Phonics: what is it and why teach it

What is phonics?

Phonics is a way of teaching reading and writing in English. The method systematically introduces the two kinds of building blocks of words: phonemes and graphemes.  You also learn the relationship between these building blocks, called grapheme-phoneme correspondence.

Phonemes are the sounds that combine to form words. We therefore need to learn to hear these sounds, identify them and blend them (phonemic awareness). Graphemes, in contrast, are the ways of writing each phoneme. Since there are several ways of writing most sounds, learning to read and write English is notoriously challenging. For example, a_e (“bake”), ai (“aim”), eigh (“weigh”) and ay (“hooray”) are all ways of writing ā (long “ay”).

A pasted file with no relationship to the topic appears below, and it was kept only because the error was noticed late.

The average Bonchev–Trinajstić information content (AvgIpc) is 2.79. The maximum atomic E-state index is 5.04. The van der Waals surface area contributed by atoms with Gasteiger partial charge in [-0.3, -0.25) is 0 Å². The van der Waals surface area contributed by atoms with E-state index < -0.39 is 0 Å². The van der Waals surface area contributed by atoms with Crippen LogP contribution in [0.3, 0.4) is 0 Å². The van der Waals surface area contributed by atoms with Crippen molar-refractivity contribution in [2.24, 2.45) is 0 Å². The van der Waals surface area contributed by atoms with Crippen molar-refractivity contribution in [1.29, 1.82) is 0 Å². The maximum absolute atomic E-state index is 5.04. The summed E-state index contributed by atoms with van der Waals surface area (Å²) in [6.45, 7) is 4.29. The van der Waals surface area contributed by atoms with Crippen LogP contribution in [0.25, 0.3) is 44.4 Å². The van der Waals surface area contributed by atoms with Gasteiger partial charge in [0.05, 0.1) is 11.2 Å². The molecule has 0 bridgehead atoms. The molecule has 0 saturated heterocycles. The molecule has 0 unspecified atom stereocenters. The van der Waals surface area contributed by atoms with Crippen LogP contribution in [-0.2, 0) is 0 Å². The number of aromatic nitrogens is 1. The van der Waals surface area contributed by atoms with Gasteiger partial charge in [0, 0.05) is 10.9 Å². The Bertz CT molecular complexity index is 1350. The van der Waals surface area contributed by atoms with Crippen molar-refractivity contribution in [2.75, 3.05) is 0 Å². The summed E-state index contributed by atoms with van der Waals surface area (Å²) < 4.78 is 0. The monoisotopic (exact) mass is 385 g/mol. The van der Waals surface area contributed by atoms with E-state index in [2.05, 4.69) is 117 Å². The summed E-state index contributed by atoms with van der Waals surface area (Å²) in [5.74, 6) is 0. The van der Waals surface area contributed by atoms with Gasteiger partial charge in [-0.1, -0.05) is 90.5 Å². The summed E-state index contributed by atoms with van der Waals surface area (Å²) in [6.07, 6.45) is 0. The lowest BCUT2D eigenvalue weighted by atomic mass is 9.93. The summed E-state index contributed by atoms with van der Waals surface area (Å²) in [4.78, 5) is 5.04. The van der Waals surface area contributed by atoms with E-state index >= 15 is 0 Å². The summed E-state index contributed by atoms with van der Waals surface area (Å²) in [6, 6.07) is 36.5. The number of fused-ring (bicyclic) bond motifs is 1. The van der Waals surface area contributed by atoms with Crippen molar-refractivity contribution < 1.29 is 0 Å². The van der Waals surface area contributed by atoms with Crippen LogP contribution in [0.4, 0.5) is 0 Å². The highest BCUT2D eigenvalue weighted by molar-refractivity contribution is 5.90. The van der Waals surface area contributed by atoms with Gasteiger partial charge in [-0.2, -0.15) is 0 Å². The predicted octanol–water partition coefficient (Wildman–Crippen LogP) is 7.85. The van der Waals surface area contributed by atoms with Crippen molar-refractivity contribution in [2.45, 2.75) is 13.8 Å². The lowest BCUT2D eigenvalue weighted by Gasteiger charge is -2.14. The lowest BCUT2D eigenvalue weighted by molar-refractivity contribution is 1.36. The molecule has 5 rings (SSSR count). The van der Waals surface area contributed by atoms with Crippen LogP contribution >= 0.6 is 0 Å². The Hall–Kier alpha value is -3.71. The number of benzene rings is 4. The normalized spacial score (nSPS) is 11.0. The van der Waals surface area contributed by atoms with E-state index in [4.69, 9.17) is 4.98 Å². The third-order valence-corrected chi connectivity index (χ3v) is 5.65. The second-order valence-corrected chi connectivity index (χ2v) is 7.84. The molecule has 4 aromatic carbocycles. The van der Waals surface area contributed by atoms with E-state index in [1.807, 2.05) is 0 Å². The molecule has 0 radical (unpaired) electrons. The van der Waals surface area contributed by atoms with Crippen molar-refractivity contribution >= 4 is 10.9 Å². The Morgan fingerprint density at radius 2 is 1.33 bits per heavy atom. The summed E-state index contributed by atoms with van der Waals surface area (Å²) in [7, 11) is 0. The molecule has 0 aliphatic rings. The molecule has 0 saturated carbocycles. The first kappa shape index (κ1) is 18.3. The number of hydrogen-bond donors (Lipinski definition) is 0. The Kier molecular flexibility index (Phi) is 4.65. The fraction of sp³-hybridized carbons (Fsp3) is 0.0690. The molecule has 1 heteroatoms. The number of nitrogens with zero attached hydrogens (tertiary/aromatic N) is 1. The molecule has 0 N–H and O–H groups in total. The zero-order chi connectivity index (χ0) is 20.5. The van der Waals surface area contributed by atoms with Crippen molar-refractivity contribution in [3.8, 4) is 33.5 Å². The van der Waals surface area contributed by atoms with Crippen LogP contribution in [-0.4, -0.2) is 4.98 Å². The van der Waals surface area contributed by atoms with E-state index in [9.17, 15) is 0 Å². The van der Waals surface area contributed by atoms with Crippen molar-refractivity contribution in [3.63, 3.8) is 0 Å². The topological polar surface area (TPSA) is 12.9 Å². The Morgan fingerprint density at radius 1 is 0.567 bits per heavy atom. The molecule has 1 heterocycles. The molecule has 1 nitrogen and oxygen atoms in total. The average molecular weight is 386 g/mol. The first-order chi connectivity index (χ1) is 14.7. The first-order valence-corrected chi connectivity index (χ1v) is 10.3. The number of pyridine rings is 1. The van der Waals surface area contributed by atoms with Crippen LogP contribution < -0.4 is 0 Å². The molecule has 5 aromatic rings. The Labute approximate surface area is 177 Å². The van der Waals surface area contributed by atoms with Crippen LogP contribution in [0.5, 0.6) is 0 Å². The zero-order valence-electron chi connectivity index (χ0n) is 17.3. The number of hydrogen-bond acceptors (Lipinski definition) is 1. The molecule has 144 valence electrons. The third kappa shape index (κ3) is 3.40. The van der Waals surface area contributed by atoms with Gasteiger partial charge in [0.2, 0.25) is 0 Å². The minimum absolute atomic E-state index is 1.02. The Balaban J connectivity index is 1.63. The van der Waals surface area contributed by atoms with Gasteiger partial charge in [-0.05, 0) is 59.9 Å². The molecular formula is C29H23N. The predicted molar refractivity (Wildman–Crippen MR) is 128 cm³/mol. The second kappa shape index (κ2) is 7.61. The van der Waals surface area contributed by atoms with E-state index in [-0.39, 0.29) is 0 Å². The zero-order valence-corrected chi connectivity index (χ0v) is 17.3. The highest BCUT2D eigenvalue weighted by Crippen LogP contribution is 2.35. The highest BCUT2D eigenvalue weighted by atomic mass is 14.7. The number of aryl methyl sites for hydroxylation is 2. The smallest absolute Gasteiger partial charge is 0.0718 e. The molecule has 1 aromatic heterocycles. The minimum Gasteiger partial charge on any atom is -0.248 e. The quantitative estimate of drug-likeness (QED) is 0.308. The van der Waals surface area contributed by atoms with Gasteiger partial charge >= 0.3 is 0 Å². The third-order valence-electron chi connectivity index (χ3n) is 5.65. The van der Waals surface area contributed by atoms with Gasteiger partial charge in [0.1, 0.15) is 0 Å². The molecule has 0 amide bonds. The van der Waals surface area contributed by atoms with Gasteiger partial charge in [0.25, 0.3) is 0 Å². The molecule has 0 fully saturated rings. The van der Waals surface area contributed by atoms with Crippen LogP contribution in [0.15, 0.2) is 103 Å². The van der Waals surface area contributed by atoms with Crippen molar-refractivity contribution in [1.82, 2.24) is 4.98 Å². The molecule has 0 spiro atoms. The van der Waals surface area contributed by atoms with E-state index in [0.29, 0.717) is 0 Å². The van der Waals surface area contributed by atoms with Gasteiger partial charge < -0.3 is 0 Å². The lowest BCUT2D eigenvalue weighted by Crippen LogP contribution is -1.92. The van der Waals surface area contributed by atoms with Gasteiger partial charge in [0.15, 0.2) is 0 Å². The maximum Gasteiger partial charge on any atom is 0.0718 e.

Why teach it?

Learning to read and write is not easy. But taking a sequential approach to introducing these building blocks and working with decodable texts makes it easier. That sequential approach is phonics.  The Wikipedia article states that the goal of this method…

…is to enable beginning readers to decode new written words by sounding them out, or, in phonics terms, blending the sound-spelling patterns.

Most importantly, it differs from the “whole language” approach, which focuses on the correspondence between specific strings of letters and words. By the way, if you’re interested in learning more about this method (it’s history, etc.) the Wikipedia article is a good place to start. Detailed information about the phonics progression for the TAP ebook series is here.